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Landscaping goes long way in fight against declining lake clarity

There’s something simple you can do in the fight to save Lake Tahoe’s declining clarity – landscape.

An estimated 30 percent of Tahoe’s fading clarity is attributed to stormwater runoff from residential properties, said Jason Shackelford, a conservationist from the Nevada Tahoe Conservation District.

Much of the problem lies in the Lake Tahoe Basin’s urban development where pavement and exposed soils send runoff straight into the lake as opposed to being filtered through the ground soils.



A properly maintained lawn, along with other plants and trees that will help with erosion control, will let snowmelt and rain water percolate through the ground before it flows, full of sediments, into the lake.

But in Tahoe, planning an environmentally friendly yard isn’t as easy as heading down to the nearest nursery and picking out the prettiest plants. It takes planning, said Shackelford.




“There are a lot of things that go into making a healthy parcel,” he said. ” You’ve got to know what plants are good to plant here in the Lake Tahoe Basin.”

“The Home Landscaping Guide for Lake Tahoe and Vicinity,” a 150-page manual written by the University of Nevada, outlines which plants will thrive in Tahoe’s granitic soils. But there’s an alternative to leafing through pages upon pages of recommended ground covers and sods.

The Nevada and California Tahoe Conservation districts, Tahoe ReGreen and the League to Save Lake Tahoe, a nonprofit environmental organization that is dedicated to preserving Tahoe’s famed clarity, will present a landscaping workshop 6 p.m. Thursday at the Aspen Hollow Nursery, located at 541 Emerald Bay Road. In the event of rain, the meeting will move to the League to Save Lake Tahoe offices at 955 Emerald Bay Road. There is no charge to attend.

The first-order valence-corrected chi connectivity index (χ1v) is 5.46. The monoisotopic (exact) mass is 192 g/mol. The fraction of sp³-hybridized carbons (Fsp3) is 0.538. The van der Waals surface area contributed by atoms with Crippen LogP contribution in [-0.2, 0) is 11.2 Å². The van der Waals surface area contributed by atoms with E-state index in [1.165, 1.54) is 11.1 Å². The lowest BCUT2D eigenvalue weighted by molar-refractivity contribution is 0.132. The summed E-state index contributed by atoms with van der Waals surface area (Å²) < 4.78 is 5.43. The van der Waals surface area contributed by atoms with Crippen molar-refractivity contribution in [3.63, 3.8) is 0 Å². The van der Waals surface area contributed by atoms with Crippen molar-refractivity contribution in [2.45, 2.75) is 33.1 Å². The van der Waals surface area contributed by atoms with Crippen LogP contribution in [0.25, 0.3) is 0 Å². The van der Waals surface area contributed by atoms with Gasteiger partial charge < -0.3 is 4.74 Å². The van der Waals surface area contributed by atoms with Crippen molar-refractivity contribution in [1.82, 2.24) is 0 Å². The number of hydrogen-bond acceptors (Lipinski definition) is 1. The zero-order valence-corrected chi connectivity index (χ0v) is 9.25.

A follow-up workshop to implement the ideas discussed at the nursery will be held Saturday from 10 a.m. to 2 p.m. at a residential property at 1223 Lodi Ave.

“We’ll have master gardeners talking about revegetation on a disturbed site,” he said. “Then on Saturday we’ll be planting the plants.”

The two workshops will also talk about implementing Best Management Practices, which are techniques used to reduce erosion and water pollution, and creating defensible space around your house for fire protection.

Throughout the summer, Shackelford will be hosting conservation block parties at various neighborhoods in the Lake Tahoe Basin.

Last summer, about 1,400 residents were helped through the Backyard Conservation program. This year, Shackelford said they’ll be organizing group landscaping events to save homeowners money. For example, if a few houses need gravel delivered, the cost could be considerably less if the truck only has to come out once instead of a few times for each neighbor.

“Our goal is to try to get it below a $400 total cost,” Shackelford said.

Call (530) 541-5388 for more details on the workshops.


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